Last summer, alt-rock radio mainstay Third Eye Blind made major headlines all across the country following its concert at the Rock and Roll Hall of Fame, just outside the Republican National Convention in Cleveland.
The reason: Frontman Stephan Jenkins and company live-trolled the event, scraping their usual set list of massive mainstream hits like Semi-Charmed Life and Never Let You Go in favor of more politically charged but far lesser-known tracks like 2008’s Non Dairy Creamer — much to the dismay of the many Republican fans in attendance.
“We woke up trending number one on Twitter in the morning,” Third Eye Blind lead guitarist Kryz Reid told Revue.
Facing down boos from the crowd, Reid said the band had no idea what it was in for when it booked the charity gig months in advance for Musicians on Call — a nonprofit that brings live and recorded music to patients and families in health care facilities.
“As soon as we get onstage, very quickly Jenkins and I realized that we were playing to a majority of staunchly Republican people who were there for (the RNC), but who were also fans of the band. And I don’t think the first song was even finished when he turned around and said to me, ‘We’ve got to change the set!’ I think (Jumper, off the band’s 1997 self-titled LP) was the only hit we played, because it fit the same kind of message that we wanted to put out that day, and that’s a story about a gay man who jumped off a bridge.”
The widespread attention reignited interest in the band from many outside of its longtime devoted fan base, people who hadn’t followed Third Eye Blind — often shortened to 3EB — since the days of its radio hits and platinum-selling albums in the late ’90s and early 2000s. It also attracted new fans who hadn’t discovered the band’s distinctive mix of arena-rock guitars, pop hooks and candid lyrics.
Surprisingly, the band is more active than it has been in years, touring before the infamous RNC show in support of its 2015 LP Dopamine, while simultaneously leading into the release of We Are Drugs, a six-song EP that came only a year later, marking the fastest turnaround between records for 3EB during its 24-year history.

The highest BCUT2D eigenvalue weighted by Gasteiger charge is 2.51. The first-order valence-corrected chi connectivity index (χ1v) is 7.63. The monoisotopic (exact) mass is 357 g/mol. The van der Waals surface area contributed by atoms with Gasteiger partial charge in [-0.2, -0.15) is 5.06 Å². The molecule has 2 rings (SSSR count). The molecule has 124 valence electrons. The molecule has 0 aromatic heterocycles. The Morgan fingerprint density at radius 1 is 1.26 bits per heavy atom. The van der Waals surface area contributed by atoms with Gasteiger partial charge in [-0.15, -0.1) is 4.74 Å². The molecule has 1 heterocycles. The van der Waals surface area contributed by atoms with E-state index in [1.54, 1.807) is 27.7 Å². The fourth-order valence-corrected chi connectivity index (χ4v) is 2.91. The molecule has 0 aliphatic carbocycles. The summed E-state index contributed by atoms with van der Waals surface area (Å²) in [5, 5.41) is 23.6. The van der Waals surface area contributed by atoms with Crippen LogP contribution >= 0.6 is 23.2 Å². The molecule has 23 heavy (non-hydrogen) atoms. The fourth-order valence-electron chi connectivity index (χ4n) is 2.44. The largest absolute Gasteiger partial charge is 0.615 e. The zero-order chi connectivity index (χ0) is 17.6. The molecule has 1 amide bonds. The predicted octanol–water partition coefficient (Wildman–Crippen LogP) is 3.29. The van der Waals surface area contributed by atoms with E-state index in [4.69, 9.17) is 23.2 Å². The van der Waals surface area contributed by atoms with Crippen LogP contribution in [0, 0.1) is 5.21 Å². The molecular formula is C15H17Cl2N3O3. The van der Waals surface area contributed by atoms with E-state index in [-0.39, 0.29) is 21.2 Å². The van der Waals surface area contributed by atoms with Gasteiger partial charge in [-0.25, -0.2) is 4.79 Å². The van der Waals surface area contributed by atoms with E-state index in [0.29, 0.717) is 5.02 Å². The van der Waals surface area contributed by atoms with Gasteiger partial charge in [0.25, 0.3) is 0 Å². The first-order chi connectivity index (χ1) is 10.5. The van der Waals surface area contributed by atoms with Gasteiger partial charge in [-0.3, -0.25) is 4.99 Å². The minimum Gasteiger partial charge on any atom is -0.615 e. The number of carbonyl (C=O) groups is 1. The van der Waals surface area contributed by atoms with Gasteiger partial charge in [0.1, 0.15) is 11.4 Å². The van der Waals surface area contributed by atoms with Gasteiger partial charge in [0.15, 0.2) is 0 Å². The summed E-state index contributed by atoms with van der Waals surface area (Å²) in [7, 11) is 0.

“I’d like to take credit for the band putting stuff together faster, but the thing is, it feels like we’re really a band now,” Reid said, alluding to the current lineup, which includes himself, Jenkins, longtime drummer Brad Hargreaves, keyboardist Alex Kopp and bassist Alex LeCavalier.
“Before putting out Dopamine, we went through three different bass players,” said Reid, who joined 3EB in 2010. “So We Are Drugs feels far more like this band, because it’s the songs that we wrote all together in a room … and it feels like a really good snapshot of this band, of our band — not just Stephan’s or Brad’s band.”
Reid joined 3EB through Hargreaves, who he had played with in another band years earlier.
Ironically, Reid had never heard of 3EB before being asked to fill in at a show for the band.
“I grew up in Ireland, so I never heard of the band,” he said. “One of my friends reminded me recently that at some point I did say, ‘Yeah, Brad plays in another band called Three Blind Mice or something.’ So I had no real clue.”
Hitting it off with Jenkins right away, Reid joined 3EB just days after that first gig and has remained with the band for the past eight years.
This fall, 3EB will host an “evening with” tour — which stops at The Intersection on Oct. 13 — in which the band plans to play even more deep cuts from all five of its albums, and to open up acoustically during a longer set each night.
Don’t be surprised if the band brings out a little bit of politics as well, as its most recent single, Cop vs. Phone Girl, directly addresses the issue of police brutality, and follows in a long line of socially outspoken songs from Jenkins and the group.
“There were certainly political songs before I joined the band,” Reid said. “I don’t know how active Stephan was politically back then, but there’s this old saying, ‘When the common man is interested in politics, then politics is failing.’ And literally every single person you speak to in America right now has a pretty well-informed opinion about what they think about policy and politics right now. So there’s something broken. And I guess when that happens, we just step forward and try to mirror what we see going on in society.”
An Evening with Third Eye Blind: Fall of the Summer Gods Tour
The Intersection, 133 Grandville Ave. SW, Grand Rapids
Oct. 13, 8 p.m., $35-$40, all ages
sectionlive.com, (616) 451-8232